DeChant focuses on the “religious war” going on within America itself, such as during Christmas between consumerism, whose “patron god” is the Santa, and Christianity. He begins by criticizing in two respects the two major earlier figures in the study of contemporary “secular” culture as “religious”, Eric Voegelin and Jacques Ellul. The first is that both of them focus on politics (nationalism, political ideology) instead of on the mode of economy (consumerism) as the central locus of modern life and therefore as the main ground of “modern religiousness.” (Jacques Ellul also focuses on technology and science as such locus, and in this way continues the study of David Noble discussed earlier.) Both Voegelin (Die politischen Religionen, 1938, followed by The New Science of Politics, 1952 and Science, Politics and Gnosticism, 1968) and Ellul (The New Demons, trans. 1975) take such modern totalitarian political ideology as Nazism and Marxism to be secularized versions of Christianity and religious in that sense. The new sacred texts substituted for the Bible would then be Das Kapital, Mein Kampf, and The Little Red Book. DeChant however does not see the locus (or the all-permeating principle, the “apriori”) of postmodern life to lie in political ideology: politics “is too distinct an institution, existing as a separate entity in society and not usually a part of everyday life for most persons”.29 This is certainly true in America, but anyone who has lived in Maoist China or Hitler’s Germany can hardly agree with this statement as applied to these two cases. Even in a moderate case such as of France, where, until recently, the civil religion remains very “political” and “belief-based” (below), deChant’s statement cannot go too far. The problem then seems to be that models (like Voegelin’s and Ellul’s) developed to analyze the modernity of Europe have difficulty in entering the American sphere with its validity intact. What is going on? Remember that nationalist or political ideology is effective as religiosity in that the religious fervour and the devotion it arouses in people make them more easily integrated into the state, i.e. make them voluntarily submit to state’s exploitation, so that in the end the state may increase its power over its subjects (the state is now more integrated as a unit) and vis-à-vis its competitors. This is the model of the European nation-state in the pre-WWII era of nationalism and racism (the “modern” era). But America has gone a different, better, way. The state’s power ultimately lies in its economy, and, according to our thermodynamic interpretation of history, the purpose of existence of a state is as a unit of open dissipation. Thus the “nation” is ultimately subordinate to the “economic system.” (Think about this: America spends more money on military than does the rest of the world combined, and Japan, constrained by its constitution to spend only 1 percent of its GDP on military “self-defense,” has a military budget larger than Russia’s.) In the totalitarian states so much concentration on political centralization actually impedes economic growth. America’s civil religion, by intertwining the religion of the nation with the religion of capitalism (now turned consumerism), is more effective in generating power for the American nation, though its integrative effect may remain just the same as that of the purer political religion. In this sense America is the fulfillment of world-history, the end of history, its “system” (i.e. its civil religion, ideology, “democracy and free-market”) the best ever. Until the 1990, there were in fact several “religions” competing to win the heart of the world: fascism, communism, and the American “religion of the market.” (And along side all these, in fact existing within them, is the religion of technology that Ellul has singled out; up to 1950s even scientists in America had the attitude that “science was the instrument to perfect humankind and the earth.”) The American emerges triumphant, because it musters more power and is able to dismantle the others. DeChant forgets these others and thinks that there has always been only one “religion,” which Voegelin and Ellul missed – when in fact they were talking about “other religions.”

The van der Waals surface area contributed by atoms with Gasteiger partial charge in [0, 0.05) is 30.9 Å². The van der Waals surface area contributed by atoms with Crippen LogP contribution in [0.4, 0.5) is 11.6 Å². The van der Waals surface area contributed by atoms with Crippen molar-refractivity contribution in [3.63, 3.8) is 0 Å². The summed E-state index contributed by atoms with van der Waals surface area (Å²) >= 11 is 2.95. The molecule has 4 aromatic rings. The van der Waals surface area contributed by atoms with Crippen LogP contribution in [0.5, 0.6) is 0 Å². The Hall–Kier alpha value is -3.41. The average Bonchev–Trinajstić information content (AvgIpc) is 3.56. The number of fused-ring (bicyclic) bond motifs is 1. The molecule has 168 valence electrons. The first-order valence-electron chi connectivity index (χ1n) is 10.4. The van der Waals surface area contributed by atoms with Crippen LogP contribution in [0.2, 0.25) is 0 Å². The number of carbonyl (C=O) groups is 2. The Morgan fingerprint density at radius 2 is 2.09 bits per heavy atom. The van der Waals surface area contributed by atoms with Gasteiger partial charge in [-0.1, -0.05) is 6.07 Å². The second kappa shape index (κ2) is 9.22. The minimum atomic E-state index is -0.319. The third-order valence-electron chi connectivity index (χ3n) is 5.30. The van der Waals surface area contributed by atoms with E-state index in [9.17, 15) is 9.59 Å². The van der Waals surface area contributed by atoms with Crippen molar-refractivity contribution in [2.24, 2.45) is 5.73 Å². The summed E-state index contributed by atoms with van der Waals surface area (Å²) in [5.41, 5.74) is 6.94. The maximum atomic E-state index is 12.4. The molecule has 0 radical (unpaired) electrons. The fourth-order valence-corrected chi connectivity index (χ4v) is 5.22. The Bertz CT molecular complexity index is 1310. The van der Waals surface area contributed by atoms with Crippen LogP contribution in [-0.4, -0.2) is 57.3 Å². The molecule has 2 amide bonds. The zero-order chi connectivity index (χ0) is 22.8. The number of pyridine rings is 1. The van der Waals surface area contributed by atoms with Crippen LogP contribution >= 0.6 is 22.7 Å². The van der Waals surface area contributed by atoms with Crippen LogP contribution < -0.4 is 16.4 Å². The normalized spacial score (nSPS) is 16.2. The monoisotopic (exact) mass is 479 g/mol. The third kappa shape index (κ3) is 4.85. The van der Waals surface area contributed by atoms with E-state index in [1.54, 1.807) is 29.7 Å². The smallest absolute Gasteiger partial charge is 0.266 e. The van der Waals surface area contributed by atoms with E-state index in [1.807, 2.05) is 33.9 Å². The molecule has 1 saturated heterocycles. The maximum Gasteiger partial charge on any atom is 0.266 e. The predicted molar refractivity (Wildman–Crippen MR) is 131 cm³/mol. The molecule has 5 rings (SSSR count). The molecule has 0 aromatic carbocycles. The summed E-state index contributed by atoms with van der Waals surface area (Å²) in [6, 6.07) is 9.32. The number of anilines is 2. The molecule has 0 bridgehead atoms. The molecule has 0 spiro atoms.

The second respect of deChant’s criticism is that whereas, as he sees it, the religion of consumerism is “cosmological”, i.e. immanent in this world, Voegelin’s and Ellul’s political (and scientifico-technological in the case of the latter) religion is secularized version of a “transcendental” religion (Christianity). “'[C]osmological’ refers to religions and cultural systems that locate the ground of being or ultimate concern in the natural [actually, in this] world. ‘Transcendental’ refers to religions and cultural systems that locate the ground of being in a supernatural dimension – literally, a realm beyond and radically different from nature.”30 Here deChant apparently has not quite understood, at least, Voegelin. Contemporary, postmodern religion, whether as political or economic, has to be “intraworld” (“cosmological”) and in Voegelin’s scheme a totalitarian political system claiming itself to be the fulfillment of history via the “reason of history” (Hegel’s List der Vernunft as the secularized version of the Christian Providentia!) -- note that not only do Nazism and communism belong here, but also American Neoconservatism as well – can in fact be characterized as “intraworldly messianism.” While giving due credit to Voegelin for recognizing the “cosmological” character of the political religions, deChant nevertheless criticizes him for tracing the origin of these to a “transcendental” religion, not realizing that a transcendental Christian religion immanentized to a intraworldly political ideology is necessarily “cosmological”, just as the recosmicized Catholicism, after its degeneration into a nomos that integrates people to their society instead of isolating them into sects, looks more and more like a cosmological religion, as deChant himself has noted. DeChant’s misunderstanding has much to do with the vagueness of his understanding of the purpose of religions, transcendental or world-immanent. His subscription to Peter Berger’s view of religion as just the totalizing, all-encompassing worldview of a culture (its Weltanschauung, or nomos to use his own words)31 and his consequent definition of the purpose of religion as “mediat[ing] our relationship with the source(s) of ultimate (sacred) power” allow somewhat of a correct understanding of religions in their intraworld, pre-salvational phase, since the purpose of these is to maintain worldly orders (the order of society and of the cosmos) by regularly engaging with the sacred source, drawing from it as from a pool of energy (power) the energy the human order needs to maintain itself, and replenishing it afterwards. But the purpose of a transcendental religion is salvation, allowing the practitioners to escape the worldly orders altogether and to attain a different, better, transcendental paradise beyond these: in Christianity it is to “go to heaven” through a correct belief (in Christ as the son of God and saviour of humankind), in Buddhism it is to attain the state of “Nirvana” through enlightenment of the mind, etc. As such the subscribers of a “transcendental religion” often withdraw from society, and in a sense, from nature-cosmos as well (the orders of monks, the “elects” mentioned in the Revelation). Here religion does something opposite of the sociological function Berger may correctly assign to an intraworld religion, i.e. the integration of the individual into his or her society-culture. Salvation – which in the traditional sense means the resolution of worldly miseries through the escape to an otherworldly paradise devoid of any possibility of misery – is not part of the function of the intraworldly religions of the tribes and the cosmological civilizations, which, concerned only with order-maintenance, can at best be said to “manage” worldly miseries and difficulties. (Berger himself, in The Sacred Canopy, explains “salvation” as simply one of the techniques of theodicy which, by explaining evils and miseries in the world and rendering them intelligible, make them “manageable”.) Many modern and post-modern “secular religions” are mixture of both the “transcendental” and the “cosmological”: while the sacred ground is transferred back to this world, the “correct relation” with this ground is offered as salvation, saving one from some misery completely. Foucault thus talks about the secularization of the confessional technology of the Catholic church into psychotherapy and medical examination: intraworldly salvation (we all know how Freudian psychoanalysis, by allowing you to get in contact with your “suppressed unconscious” – the recovery of the paradise lost – is going to “save you”, make you “whole” again). Voegelin talks about the immanentization of Christian eschatology into the dialectics of historical materialism that will end in universal communism which will “save us all from capitalist oppression”: intraworldly messianism. Now that we come to consumerism as a secular religious form, what we need to understand about it is not simply its intraworldly (“cosmological”) character embedded in all its “rituals” and “myths”, but also whether it purports to “save.”